"If you always put limits on everything you do, physical or anything else, it will spread into your work and into your life. There are no limits. There are only plateaus, and you must not stay there, you must go beyond them." - Bruce Lee

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Jan 3, 2019
Willie Nelson:

Monkeys,

With year end reviews coming up, I'm wondering if I can tell my boss that I denied an offer to leave my current job. I denied an opportunity to get a ~40% raise, so I feel like I could potentially get my current employer to pay me more or at least get brownie points for loyalty.

My worry is that they would be unhappy that I interviewed somewhere else in the first place. Any advice is much appreciated.

Thanks.

Why would you go through the trouble of interviewing if you didn't want to pull the trigger or at least use it as leverage?

"If you always put limits on everything you do, physical or anything else, it will spread into your work and into your life. There are no limits. There are only plateaus, and you must not stay there, you must go beyond them." - Bruce Lee

    • 1
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Jan 4, 2019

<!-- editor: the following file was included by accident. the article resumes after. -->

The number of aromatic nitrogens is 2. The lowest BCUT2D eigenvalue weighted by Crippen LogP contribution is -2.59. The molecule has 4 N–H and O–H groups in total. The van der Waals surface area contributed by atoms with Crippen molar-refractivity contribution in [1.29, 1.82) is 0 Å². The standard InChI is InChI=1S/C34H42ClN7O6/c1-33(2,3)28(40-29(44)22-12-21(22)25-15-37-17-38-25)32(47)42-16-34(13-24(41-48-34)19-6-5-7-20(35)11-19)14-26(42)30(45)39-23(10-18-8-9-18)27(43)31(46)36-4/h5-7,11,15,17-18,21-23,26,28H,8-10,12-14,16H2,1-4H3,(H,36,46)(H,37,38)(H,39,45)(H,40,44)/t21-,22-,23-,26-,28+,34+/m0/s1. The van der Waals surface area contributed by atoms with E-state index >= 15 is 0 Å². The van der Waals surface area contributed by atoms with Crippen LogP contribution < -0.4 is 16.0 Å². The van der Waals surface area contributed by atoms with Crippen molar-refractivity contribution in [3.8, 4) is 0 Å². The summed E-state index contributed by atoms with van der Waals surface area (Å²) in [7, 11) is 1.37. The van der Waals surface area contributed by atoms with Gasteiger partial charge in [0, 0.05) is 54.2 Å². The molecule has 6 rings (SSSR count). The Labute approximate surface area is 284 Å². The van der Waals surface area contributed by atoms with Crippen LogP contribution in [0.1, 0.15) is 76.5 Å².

I was approached by them and figured it couldn't hurt to interview. In addition to my rationale outlined above in the original post, my mentors all suggested that I stay in my current role.

Jan 10, 2019
Jerome Powell:

I was approached by them and figured it couldn't hurt to interview. In addition to my rationale outlined above in the original post, my mentors all suggested that I stay in my current role.

How old are your mentors? The paradigm has shifted greatly toward talent in the current employment market (in USA at least). Mentors are not always relatable.

If the glove don't fit, you must acquit!

Most Helpful
Jan 3, 2019

I'd fire you on the spot for being a dumbass.

    • 28
Jan 10, 2019

It's funny, but it's not. OP should take this comment seriously.

    • 1
Jan 3, 2019

My thoughts exactly as I wrote it

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Jan 3, 2019

All of the above. No loyalty, and this is from a father of two who has to support these offspring.

Jan 4, 2019

lmfao. Hold this L bro.

loser

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  • ij29824DE
  •  Jan 12, 2019

Not helpful at all.

    • 1
    • 2